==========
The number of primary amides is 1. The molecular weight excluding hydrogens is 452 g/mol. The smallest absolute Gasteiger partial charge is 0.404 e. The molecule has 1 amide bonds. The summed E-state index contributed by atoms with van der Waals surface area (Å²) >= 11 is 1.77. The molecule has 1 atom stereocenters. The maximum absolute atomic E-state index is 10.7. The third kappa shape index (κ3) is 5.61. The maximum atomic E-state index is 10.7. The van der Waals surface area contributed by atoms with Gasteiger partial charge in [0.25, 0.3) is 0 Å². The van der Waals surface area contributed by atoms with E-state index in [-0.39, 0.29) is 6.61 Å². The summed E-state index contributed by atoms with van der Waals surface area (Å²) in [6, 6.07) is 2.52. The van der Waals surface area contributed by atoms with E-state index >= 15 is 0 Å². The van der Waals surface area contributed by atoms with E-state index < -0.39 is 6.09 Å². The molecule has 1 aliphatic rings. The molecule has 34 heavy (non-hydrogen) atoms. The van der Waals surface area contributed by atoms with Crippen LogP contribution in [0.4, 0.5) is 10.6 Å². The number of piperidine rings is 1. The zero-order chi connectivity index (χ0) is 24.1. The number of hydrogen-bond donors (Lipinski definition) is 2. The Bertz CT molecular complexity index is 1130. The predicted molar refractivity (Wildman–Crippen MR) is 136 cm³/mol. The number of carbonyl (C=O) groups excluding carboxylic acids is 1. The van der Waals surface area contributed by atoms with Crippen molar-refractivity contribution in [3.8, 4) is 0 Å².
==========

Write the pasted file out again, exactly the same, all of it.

The number of primary amides is 1. The molecular weight excluding hydrogens is 452 g/mol. The smallest absolute Gasteiger partial charge is 0.404 e. The molecule has 1 amide bonds. The summed E-state index contributed by atoms with van der Waals surface area (Å²) >= 11 is 1.77. The molecule has 1 atom stereocenters. The maximum absolute atomic E-state index is 10.7. The third kappa shape index (κ3) is 5.61. The maximum atomic E-state index is 10.7. The van der Waals surface area contributed by atoms with Gasteiger partial charge in [0.25, 0.3) is 0 Å². The van der Waals surface area contributed by atoms with E-state index in [-0.39, 0.29) is 6.61 Å². The summed E-state index contributed by atoms with van der Waals surface area (Å²) in [6, 6.07) is 2.52. The van der Waals surface area contributed by atoms with E-state index >= 15 is 0 Å². The van der Waals surface area contributed by atoms with E-state index < -0.39 is 6.09 Å². The molecule has 1 aliphatic rings. The molecule has 34 heavy (non-hydrogen) atoms. The van der Waals surface area contributed by atoms with Crippen LogP contribution in [0.4, 0.5) is 10.6 Å². The number of piperidine rings is 1. The zero-order chi connectivity index (χ0) is 24.1. The number of hydrogen-bond donors (Lipinski definition) is 2. The Bertz CT molecular complexity index is 1130. The predicted molar refractivity (Wildman–Crippen MR) is 136 cm³/mol. The number of carbonyl (C=O) groups excluding carboxylic acids is 1. The van der Waals surface area contributed by atoms with Crippen molar-refractivity contribution in [3.8, 4) is 0 Å².